Fig. 1 presents the indirect role of PTSD on the relationship between pre-displacement stressors and psychological distress with standardized estimates. Table 3 displays the unstandardized direct, indirect, and total effects, the k2 effect size, and the percentage of indirect effect within the total effect. The direct effects of pre-displacement stressors on psychological distress (b = .07, p < .001) and PTSD symptom severity (b = .20, p < .001) were both significant. The direct effect of PTSD symptoms severity on psychological distress was also significant (b = .26, p < .001). In addition, the total effect was significant (b = .12, p < .001). The control variables of duration in camp (b = .17, p < .001) and marital status (b = −.19, p < .001) were significant on PTSD symptoms severity, while education (b = .15, p < .001) and marital status (b = −.07, p = .046) were significant on psychological distress, as shown in their standardized values.

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Figure 1: Model showing the mediating role of PTSD symptoms with standardized estimates

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The indirect role of the severity of PTSD symptoms on the association between pre-displacement stressors and psychological distress was significant, given that the 95% bias-corrected confidence interval for indirect effect did not pass through zero (b = .05 [.04, .07]). Since the direct effect of pre-displacement stressors on psychological distress (b = .07) was still significant, we conclude that PTSD has a partial indirect role in the relationship between pre-displacement stressors and psychological distress.

3.3 Indirect Relationship between Pre-Displacement Stressors and PTSD Symptoms by Psychological Distress

Fig. 2 presents the indirect role of psychological distress on the relationship between pre-displacement stressors and PTSD symptoms with standardized estimates. As shown in Table 3, the unstandardized direct effect of pre-displacement stressors on PTSD symptoms (b = .16, p < .001) and psychological distress (b = .12, p < .001) were both significant. The unstandardized direct effect of psychological distress on PTSD symptoms was also significant (b = .32, p < .001). In addition, the unstandardized total effect was significant (b = .20, p < .001). The control variables of duration in camp (b = .14 vs. b = .12), marital status (b = −.16 vs. b = −.13), and education (b = −.08 vs. b = .14) were all significant on PTSD symptoms and psychological distress, respectively.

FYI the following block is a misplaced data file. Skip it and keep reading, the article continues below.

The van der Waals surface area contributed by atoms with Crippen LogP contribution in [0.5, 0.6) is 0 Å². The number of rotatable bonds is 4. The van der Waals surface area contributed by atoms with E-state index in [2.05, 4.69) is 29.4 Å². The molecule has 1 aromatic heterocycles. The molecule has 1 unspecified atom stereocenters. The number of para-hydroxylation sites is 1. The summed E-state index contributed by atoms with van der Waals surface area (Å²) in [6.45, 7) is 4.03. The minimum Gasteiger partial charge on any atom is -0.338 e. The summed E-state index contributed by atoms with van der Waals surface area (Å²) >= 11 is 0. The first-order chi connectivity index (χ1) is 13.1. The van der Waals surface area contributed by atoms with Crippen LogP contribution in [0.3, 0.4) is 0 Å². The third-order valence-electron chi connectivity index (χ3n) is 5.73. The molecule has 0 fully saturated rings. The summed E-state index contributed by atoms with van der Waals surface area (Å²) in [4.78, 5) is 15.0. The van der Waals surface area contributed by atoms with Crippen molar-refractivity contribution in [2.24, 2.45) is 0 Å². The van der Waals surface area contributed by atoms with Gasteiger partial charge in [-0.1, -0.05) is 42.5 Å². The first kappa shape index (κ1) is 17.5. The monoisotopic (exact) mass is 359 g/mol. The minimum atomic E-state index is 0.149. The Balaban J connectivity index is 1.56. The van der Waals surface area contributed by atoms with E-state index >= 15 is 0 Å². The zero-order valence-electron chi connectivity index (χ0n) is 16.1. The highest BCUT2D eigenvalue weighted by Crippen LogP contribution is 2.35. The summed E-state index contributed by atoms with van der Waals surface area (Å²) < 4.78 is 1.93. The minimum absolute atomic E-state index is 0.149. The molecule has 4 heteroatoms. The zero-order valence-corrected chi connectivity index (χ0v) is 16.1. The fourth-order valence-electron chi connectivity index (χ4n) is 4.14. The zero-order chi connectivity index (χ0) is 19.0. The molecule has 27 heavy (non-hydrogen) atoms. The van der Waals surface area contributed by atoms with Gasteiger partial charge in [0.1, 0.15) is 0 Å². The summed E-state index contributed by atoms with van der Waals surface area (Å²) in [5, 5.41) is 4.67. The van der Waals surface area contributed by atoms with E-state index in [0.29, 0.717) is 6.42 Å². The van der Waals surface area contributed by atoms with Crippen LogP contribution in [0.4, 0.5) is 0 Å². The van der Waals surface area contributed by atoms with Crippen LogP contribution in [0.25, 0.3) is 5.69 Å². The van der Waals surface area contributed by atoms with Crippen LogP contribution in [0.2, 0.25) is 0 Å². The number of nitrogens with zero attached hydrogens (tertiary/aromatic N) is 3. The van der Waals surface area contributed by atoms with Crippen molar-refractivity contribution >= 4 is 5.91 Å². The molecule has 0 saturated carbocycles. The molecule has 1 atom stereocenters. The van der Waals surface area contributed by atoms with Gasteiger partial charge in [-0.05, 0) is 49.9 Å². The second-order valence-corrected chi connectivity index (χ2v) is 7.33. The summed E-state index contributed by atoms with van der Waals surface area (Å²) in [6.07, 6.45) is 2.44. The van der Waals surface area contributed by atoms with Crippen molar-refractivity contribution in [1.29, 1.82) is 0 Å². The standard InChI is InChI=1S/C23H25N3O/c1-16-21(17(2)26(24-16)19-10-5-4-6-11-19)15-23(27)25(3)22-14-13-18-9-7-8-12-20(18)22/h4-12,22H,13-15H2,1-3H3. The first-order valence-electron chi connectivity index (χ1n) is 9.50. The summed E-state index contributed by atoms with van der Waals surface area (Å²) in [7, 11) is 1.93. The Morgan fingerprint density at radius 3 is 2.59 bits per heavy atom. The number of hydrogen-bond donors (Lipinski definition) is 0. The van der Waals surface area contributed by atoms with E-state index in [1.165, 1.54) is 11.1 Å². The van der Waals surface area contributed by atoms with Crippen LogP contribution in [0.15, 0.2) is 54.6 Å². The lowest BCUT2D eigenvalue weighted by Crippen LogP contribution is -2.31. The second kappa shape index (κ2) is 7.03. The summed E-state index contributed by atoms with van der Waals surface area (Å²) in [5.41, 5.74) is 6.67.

images

Figure 2: Model showing the indirect role of general psychological distress with standardized estimates

The indirect role of psychological distress on the association between pre-displacement stressors and severity of PTSD symptoms was significant, given that the 95% bias-corrected confidence interval for indirect effect did not pass through zero (b = .04 [.03, .05]). Therefore, since the direct effect of pre-displacement stressors on PTSD symptoms is significant, we conclude that psychological distress partially and indirectly explains the relationship between pre-displacement stressors and PTSD symptom severity.

3.4 Comparing the Indirect Effects of PTSD Symptoms and Psychological Distress

As indicated in Table 3, the standardized indirect effect of pre-displacement stressors on psychological distress through PTSD symptoms is higher compared to the standardized indirect effect of pre-displacement stressors on PTSD symptoms through psychological distress (β = .13 [.09, .17] vs. β = .08 [.06, .10]). To evaluate the statistical difference between the standardized indirect effect through PTSD symptoms (SI-PTSD) and the standardized indirect effect through psychological distress (SI-PD), half of the mean of the overlapping confidence intervals (.015) was added to the SI-PTSD beta weight lower bound score (.09), equaling .105 [34]. Since the SI-PD upper band score of .10 is lower than .105, it can be established that the difference between SI-PTSD and SI-PD beta weights (Δb = 0.05) was statistically significant. Thus, SI-PTSD is larger than SI-PD (p < .05). In addition, the percentage of the indirect effect within the total effect is greater via PTSD (42.28%) than via psychological distress (20%). This is also corroborated by the greater k2 effect size (.12) via PTSD symptoms compared to the k2 effect size (.08) via psychological distress. However, both effect sizes are moderate according to the criteria of [35].

4  Discussion

It is known that pre-displacement stressors and exposure to war trauma have a significant impact on the severity of PTSD symptoms and psychological distress among displaced persons [9,10]. However, existing studies have not demonstrated whether pre-displacement stressors impact psychological distress through PTSD symptoms or whether pre-displacement stressors impact PTSD symptoms through psychological distress. Therefore, by utilizing a bi-directional framework, this study examined the indirect role of PTSD on the relationship between pre-displacement stressors and psychological distress and the indirect role of PTSD symptoms severity on the relationship between pre-displacement stressors and psychological distress. Besides, we also examined the roles of some socio-demographic variables on both severity of PTSD symptoms and psychological distress and specified them as control variables.